School Board: IB Books Solved, Cabling Problem Persists, Infrastructure Challenges Loom

CCShools -  JWMSAs the Clarke County School Board tries to handle an already full agenda of normal business, in addition to school construction, at least one high-profile problem appears solved while several others surfaced to take its place.

Dr. Matthew Eberhardt, Assistant Superintendent for Instruction, reported that the reading list for the International Baccalaureate (IB) program and the College Dual Enrollment program has been expanded to include additional titles more traditionally associated with high school programs. Many Clarke citizens have expressed outrage that students participating in the program are being required to read titles with mature themes related to incest, rape, and violence.

Mary Veilleux, the parent of two CCHS students, was pleased with the decision. “The material in these books is simply inappropriate for anyone under 18 years of age.” Veilleux said that attempts to characterize removing the texts as “restricting personal freedom” was unfounded. “Parents have the ultimate responsibility for raising their children. I believe a parent’s judgement that certain books be removed is an appropriate response. It troubles me that anyone in the school system would even question that right.”

Dr. Eberhardt reported that the school system has reached a compromise with both the IB and Dual Enrollment programs that will allow students to read Sandra Cisneros’ “The House on Mango Street” and Willa Cathers’ “My Antonia,” instead of the more controversial titles, “The Color Purple” by Alice Walker and “The Handmaid’s Tale” by Canadian author Margaret Atwood. While “The Color Purple” and “The Handmaid’s Tale” will remain on the reading list, the addition of the new titles provides students and parents with a wider range of instructional alternatives.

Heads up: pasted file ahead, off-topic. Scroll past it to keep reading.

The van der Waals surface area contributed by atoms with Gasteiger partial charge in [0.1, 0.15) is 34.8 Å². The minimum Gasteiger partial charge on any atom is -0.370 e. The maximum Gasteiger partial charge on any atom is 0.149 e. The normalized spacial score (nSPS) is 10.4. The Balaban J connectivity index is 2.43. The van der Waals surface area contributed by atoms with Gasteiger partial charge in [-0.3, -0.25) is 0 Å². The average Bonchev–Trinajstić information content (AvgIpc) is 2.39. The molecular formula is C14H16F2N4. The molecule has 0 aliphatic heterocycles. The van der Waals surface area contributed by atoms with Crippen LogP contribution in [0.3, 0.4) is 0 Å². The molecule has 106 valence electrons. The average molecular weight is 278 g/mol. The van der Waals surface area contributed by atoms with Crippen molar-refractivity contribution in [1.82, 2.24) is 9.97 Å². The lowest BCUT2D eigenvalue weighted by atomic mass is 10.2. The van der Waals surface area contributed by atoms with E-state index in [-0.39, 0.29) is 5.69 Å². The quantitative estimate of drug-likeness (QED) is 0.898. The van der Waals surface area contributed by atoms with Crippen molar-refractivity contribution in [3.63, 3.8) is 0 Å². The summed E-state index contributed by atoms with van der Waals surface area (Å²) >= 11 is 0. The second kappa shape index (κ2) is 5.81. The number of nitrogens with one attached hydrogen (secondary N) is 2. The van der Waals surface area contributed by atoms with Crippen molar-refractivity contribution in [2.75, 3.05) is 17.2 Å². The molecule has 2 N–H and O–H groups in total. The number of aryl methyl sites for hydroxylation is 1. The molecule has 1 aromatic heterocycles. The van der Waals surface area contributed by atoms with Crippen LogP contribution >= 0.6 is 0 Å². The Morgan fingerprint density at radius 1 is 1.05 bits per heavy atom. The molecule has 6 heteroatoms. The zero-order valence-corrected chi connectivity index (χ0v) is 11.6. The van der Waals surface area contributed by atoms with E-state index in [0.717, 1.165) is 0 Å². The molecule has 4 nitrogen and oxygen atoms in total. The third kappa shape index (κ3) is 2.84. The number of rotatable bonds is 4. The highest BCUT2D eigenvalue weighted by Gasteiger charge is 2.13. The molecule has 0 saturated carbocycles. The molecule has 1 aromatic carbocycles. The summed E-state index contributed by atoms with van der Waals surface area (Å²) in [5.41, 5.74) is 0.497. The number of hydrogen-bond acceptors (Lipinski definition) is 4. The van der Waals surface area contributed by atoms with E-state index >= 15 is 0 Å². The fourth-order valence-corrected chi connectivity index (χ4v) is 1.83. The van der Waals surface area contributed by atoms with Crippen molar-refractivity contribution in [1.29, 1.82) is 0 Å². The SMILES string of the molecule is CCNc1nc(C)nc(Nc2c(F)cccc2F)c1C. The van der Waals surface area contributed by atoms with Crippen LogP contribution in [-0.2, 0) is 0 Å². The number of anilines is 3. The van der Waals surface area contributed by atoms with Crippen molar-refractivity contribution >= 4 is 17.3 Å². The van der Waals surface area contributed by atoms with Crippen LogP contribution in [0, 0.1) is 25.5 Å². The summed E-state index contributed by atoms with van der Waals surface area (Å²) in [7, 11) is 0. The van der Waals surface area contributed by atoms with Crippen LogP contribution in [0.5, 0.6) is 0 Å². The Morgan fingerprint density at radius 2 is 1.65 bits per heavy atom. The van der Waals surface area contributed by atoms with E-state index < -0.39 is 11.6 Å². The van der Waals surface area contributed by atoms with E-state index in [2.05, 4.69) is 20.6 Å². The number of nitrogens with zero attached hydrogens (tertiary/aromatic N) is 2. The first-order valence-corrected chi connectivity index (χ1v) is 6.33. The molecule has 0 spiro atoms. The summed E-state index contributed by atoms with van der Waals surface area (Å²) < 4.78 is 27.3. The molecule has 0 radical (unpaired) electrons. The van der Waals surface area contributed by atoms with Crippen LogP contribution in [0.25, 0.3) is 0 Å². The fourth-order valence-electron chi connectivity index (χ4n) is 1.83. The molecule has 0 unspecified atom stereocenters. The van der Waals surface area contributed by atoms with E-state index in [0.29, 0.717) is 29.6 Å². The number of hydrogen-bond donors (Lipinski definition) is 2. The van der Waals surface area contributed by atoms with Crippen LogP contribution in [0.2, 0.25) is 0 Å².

On a related topic, Eberhardt told the School Board that many of Clarke’s teaching textbooks are outdated, some nearly 30 years old. As an example, Eberhardt said that the school was still using career training textbooks published in 1992. “Many of our texts are becoming too dated to use,” Eberhardt told the School Board. Eberhardt and a team of school staff have identified English textbooks as needing the most urgent replacement followed by Mathematics. Eberhardt said that he did not believe the school system would ever reach agreement on prioritizing the third textbook category needing replacement. Dr. Eberhardt presented the School Board with a detailed worksheet itemizing the school’s textbooks by subject and corresponding age of the text. No timetable was identified for replacing the obsolete texts.

Much of the meeting discussion surrounded Clarke County School’s crumbling infrastructure and capital projects needing immediate funding. Technology Director, David Baggett provided the Board with a detailed account of recent technology successes, most notably the installation of high speed connections between school buildings, but resolution of internal computer cabling problems that prevent students from realizing the benefit of the high speed network is still is not clear. Baggett said that he could easily spend $500,000 on the School System’s computer network alone.